My 20 Favourite Albums of 2010
1. Kanye West – My Beautiful Dark Twisted Fantasy
I love Kanye. I love his arrogance and unpredictability. I love his cartoon fun-fair hip-hop on his early albums. I love the sparse honesty of 808s & Heartbreaks. His habit of pissing people off is a testament to his insistence on telling it how he sees it. Whether he’s right or wrong, he’s a breath of crazy, fresh air in an industry of shallow, meaningless posturing by ‘stars’ who are too afraid of blowing their fifteen minutes to step out of line. Hyper-confidence and bragging are part and parcel of the hip-hop game, but Kanye has always been more ambitious than most. With My Beautiful Dark Twisted Fantasy he raised the bar even higher, to a point where only he can realistically improve on it. The album is huge in its scope and delivery, not to mention cast. From Nicki Minaj’s mind-blowing verse on ‘Monster’ to Chris Rock’s inexplicable cringefest on ‘Blame Game’, the other contributors add to the theatrics of the whole album. But for all the special guests, Kanye towers over it all as the most ambitious of ringmasters. What really gets me about the album is that virtually everything on it sounds important. These aren’t just songs, these are statements. The brass on ‘All Of The Lights’, the chants on ‘Power’; these songs know how great they are and – like Kanye himself – are utterly unapologetic about this fact.
2. Yeasayer – ODD BLOOD
These days an album that captivates me in January and still demands regular listens as we near Christmas is a rare and wonderful thing. This time last year when the first trickles (‘Ambling Alp’ followed by ‘O.N.E.’) of Yeasayer’s second album emerged, I was totally taken by surprise. I had very little interest in their meandering debut album so was somewhat startled by the rambunctious confidence they added to their experimentation this time around. ODD BLOOD is an album stuffed to the gills with ideas and tracks that unfold to reveal more and more layers of brilliance. It’s wildly creative and thoroughly danceable and I don’t intend to give it a rest for quite some time.
3. Villagers – Becoming A Jackal
Has anybody pointed out what a strong year it’s been for Irish music yet? Oh. Right. Never mind then. For all the great music that came out of this godforsaken island in the past twelve months, it was the diminutive figure of Conor O’Brien who stood tallest amongst the international competition. The backing of a label like Domino helped no end, but with captivating performances like that Jools Holland appearance, you can see how the simple, heartfelt songs won over legions of fans. Relentless touring, snazzy videos, perfect diction, they did everything right and got their reward. The album is addictively good and one that will surely stand the test of time. Long after Ireland’s manufactured pop shame has been forgotten, this could be the album people point to as a representation of what was really going on in this generation.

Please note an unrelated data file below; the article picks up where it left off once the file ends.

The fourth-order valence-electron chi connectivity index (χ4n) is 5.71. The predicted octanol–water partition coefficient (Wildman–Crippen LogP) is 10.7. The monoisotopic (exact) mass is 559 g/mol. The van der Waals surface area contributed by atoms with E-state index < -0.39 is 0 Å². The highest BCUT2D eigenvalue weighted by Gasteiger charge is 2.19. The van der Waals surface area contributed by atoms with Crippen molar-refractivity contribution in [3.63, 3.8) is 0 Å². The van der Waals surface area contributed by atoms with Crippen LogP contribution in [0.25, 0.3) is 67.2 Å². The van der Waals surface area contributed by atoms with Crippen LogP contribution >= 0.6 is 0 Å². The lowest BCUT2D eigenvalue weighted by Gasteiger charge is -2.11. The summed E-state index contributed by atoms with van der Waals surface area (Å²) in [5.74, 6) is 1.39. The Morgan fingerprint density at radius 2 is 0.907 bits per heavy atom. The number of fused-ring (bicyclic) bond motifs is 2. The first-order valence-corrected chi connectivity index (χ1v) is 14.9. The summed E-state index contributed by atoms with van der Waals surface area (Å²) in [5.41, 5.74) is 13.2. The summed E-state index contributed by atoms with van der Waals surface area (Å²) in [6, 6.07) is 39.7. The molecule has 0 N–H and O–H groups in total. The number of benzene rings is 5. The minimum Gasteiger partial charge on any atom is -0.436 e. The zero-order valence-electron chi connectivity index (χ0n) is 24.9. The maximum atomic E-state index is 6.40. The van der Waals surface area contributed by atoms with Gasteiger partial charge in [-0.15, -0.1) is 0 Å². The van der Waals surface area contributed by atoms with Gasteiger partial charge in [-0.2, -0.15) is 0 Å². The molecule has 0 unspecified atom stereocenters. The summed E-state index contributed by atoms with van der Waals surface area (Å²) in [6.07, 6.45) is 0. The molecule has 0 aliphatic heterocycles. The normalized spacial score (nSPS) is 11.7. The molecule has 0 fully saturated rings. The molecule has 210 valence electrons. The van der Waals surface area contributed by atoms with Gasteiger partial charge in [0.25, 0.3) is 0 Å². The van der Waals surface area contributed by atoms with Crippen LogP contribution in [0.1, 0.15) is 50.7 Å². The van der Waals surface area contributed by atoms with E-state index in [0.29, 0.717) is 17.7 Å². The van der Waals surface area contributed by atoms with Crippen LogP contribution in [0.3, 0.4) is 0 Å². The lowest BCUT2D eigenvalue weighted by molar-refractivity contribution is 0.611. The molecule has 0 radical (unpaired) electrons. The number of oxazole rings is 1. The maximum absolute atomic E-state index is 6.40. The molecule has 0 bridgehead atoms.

4. Frightened Rabbit – The Winter of Mixed Drinks
Scott Hutchinson has apparently promised to stop writing songs about girls for the next album. The subjects of love and loss have served Frightened Rabbit as well as it did most other songwriters over the years though. Their most recent effort is the soundtrack to the resurrection after the anger and misery of the previous album The Midnight Organ Fight. On The Winter of Mixed Drinks, the mood is more hopeful and at times even rejoiceful. The scope of the album’s sound though is what makes it such a rewarding listen. It’s not just that there isn’t a dud track on this album, it’s that virtually every song provides a riveting, soaring narrative that remains gripping from start to finish. This astounding album shows there’s life after heartbreak for Hutchinson and his band, we’ll just have to wait and see if the band can produce this kind of quality again without drawing on tales of love won and lost.
5. Beach House – Teen Dream
This album swooped in at the start of the year and carried us all away on spiralling guitar while Victoria LeGrand’s deep, haunting vocals provided the strangest comfort. The melodies on this album are as delicate as tissue paper and, from track to track, they weave together in a luscious dreamscape. From the slip-sliding opening of “Zebra” the whole album treads similar territory but it never feels repetitive or dull. Rather, the listener is more than content to set up camp within the cozy confines of their sound for as long as the band are willing to have them. Their grand, enveloping sound is so rich that one could be immersed in it indefinitely and really, I can think of worse ways to spend eternity.